Florida-based III Offshore Advisors is the target of the IRS’ ire in the latest move of a general tightening on hedge fund managers deferring taxes on offshore income, both by the IRS and the US Securities and Exchange Commission (SEC), according to a report by Financial Times.
In a letter quoted by the report, the IRS alleges III Offshore Advisors made profits of $201 million between 1994 and 1997. However the hedge fund only reported an income of $9 million. In addition, the letter also points to what the IRS calls “an ingenious plan to accumulate tax-free income,” set up by Ill.
The $2.5-billion Ill, like other US-based hedge funds, defers taxes on the income it receives from its offshore investments. Those funds are then reinvested back into the hedge fund, allowing the money to grow tax-free.
Previously, the IRS allowed the practice to go on without raising an eyebrow. However, as the tax-free bandwagon became overloaded, the IRS became concerned as to the amount of money that has moved beyond its reach. In the case of Ill, the IRS claims the company did not do its paperwork properly. “III Offshore Advisors has not received any legal opinion, nor requested any Private Letter Rulings or any Technical Advice Memorandum from the Internal Revenue Service to defer the incentive fees earned, in accordance with the deferred compensation agreements,” the letter quoted by Financial Times went on to say.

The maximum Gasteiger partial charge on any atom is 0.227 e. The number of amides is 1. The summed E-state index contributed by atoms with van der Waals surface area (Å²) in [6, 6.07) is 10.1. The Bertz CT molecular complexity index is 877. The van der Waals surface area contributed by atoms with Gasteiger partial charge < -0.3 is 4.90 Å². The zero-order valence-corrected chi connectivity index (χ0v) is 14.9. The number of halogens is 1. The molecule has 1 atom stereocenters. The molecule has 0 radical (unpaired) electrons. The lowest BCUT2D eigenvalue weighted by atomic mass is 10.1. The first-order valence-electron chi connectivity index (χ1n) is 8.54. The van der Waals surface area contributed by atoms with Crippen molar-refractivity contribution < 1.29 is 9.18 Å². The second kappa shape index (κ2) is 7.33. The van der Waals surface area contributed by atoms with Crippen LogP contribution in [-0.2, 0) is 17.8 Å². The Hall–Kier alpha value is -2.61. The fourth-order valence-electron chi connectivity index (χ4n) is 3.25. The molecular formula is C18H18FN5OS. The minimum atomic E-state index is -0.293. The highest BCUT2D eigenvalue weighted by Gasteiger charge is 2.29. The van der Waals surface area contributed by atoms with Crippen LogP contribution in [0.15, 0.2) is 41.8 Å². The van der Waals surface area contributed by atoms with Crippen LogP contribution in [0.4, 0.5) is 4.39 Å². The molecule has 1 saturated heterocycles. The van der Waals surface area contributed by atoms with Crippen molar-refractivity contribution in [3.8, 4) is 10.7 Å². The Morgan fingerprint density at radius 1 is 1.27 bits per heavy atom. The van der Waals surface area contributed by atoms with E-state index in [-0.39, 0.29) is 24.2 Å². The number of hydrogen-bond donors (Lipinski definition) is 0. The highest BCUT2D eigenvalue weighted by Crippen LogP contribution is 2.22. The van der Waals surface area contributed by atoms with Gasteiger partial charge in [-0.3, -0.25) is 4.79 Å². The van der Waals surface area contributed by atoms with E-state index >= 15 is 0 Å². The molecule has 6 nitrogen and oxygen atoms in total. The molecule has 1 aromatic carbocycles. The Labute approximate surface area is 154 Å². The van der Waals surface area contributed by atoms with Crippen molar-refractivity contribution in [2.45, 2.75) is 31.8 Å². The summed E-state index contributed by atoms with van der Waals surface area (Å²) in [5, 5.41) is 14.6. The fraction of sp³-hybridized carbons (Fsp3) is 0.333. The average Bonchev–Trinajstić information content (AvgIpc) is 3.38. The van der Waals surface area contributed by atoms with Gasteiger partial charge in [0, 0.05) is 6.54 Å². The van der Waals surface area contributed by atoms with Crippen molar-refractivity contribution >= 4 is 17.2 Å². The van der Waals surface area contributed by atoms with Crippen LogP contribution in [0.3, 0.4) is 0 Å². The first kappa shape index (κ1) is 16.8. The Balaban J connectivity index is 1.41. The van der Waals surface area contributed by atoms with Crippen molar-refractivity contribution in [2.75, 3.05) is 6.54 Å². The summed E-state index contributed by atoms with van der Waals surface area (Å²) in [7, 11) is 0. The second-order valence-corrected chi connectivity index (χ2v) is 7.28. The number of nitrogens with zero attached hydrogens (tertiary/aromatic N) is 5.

III’s offshore management vehicle, responsible for the management of the III Fund and III Global hedge funds, is ultimately owned by Warren Mosler, Clifford Viner, Michael Reger, Vincent Ciaglia and Larry Carty, according to the Financial Times.
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